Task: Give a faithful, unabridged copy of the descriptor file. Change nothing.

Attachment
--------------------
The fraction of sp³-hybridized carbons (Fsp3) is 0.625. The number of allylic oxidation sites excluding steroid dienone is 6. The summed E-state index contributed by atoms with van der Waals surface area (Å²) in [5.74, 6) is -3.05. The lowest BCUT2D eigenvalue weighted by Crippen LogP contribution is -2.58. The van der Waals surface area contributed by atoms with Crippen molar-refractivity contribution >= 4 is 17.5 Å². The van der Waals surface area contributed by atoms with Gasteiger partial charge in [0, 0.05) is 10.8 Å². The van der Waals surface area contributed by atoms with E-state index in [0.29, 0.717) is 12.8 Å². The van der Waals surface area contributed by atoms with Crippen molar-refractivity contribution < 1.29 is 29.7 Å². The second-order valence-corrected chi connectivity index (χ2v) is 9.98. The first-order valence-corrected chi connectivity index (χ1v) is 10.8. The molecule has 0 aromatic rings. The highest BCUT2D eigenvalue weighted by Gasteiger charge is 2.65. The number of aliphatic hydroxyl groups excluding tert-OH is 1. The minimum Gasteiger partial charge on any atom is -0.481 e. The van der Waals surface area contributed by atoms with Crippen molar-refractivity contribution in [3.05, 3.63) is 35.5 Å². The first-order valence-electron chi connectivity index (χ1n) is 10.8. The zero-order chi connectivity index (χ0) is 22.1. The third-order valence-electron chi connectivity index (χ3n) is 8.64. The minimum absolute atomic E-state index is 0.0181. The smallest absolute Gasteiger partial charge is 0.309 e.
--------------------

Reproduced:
The fraction of sp³-hybridized carbons (Fsp3) is 0.625. The number of allylic oxidation sites excluding steroid dienone is 6. The summed E-state index contributed by atoms with van der Waals surface area (Å²) in [5.74, 6) is -3.05. The lowest BCUT2D eigenvalue weighted by Crippen LogP contribution is -2.58. The van der Waals surface area contributed by atoms with Crippen molar-refractivity contribution >= 4 is 17.5 Å². The van der Waals surface area contributed by atoms with Gasteiger partial charge in [0, 0.05) is 10.8 Å². The van der Waals surface area contributed by atoms with E-state index in [0.29, 0.717) is 12.8 Å². The van der Waals surface area contributed by atoms with Crippen molar-refractivity contribution < 1.29 is 29.7 Å². The second-order valence-corrected chi connectivity index (χ2v) is 9.98. The first-order valence-corrected chi connectivity index (χ1v) is 10.8. The molecule has 0 aromatic rings. The highest BCUT2D eigenvalue weighted by Gasteiger charge is 2.65. The number of aliphatic hydroxyl groups excluding tert-OH is 1. The minimum Gasteiger partial charge on any atom is -0.481 e. The van der Waals surface area contributed by atoms with Crippen molar-refractivity contribution in [3.05, 3.63) is 35.5 Å². The first-order valence-electron chi connectivity index (χ1n) is 10.8. The zero-order chi connectivity index (χ0) is 22.1. The third-order valence-electron chi connectivity index (χ3n) is 8.64. The minimum absolute atomic E-state index is 0.0181. The smallest absolute Gasteiger partial charge is 0.309 e.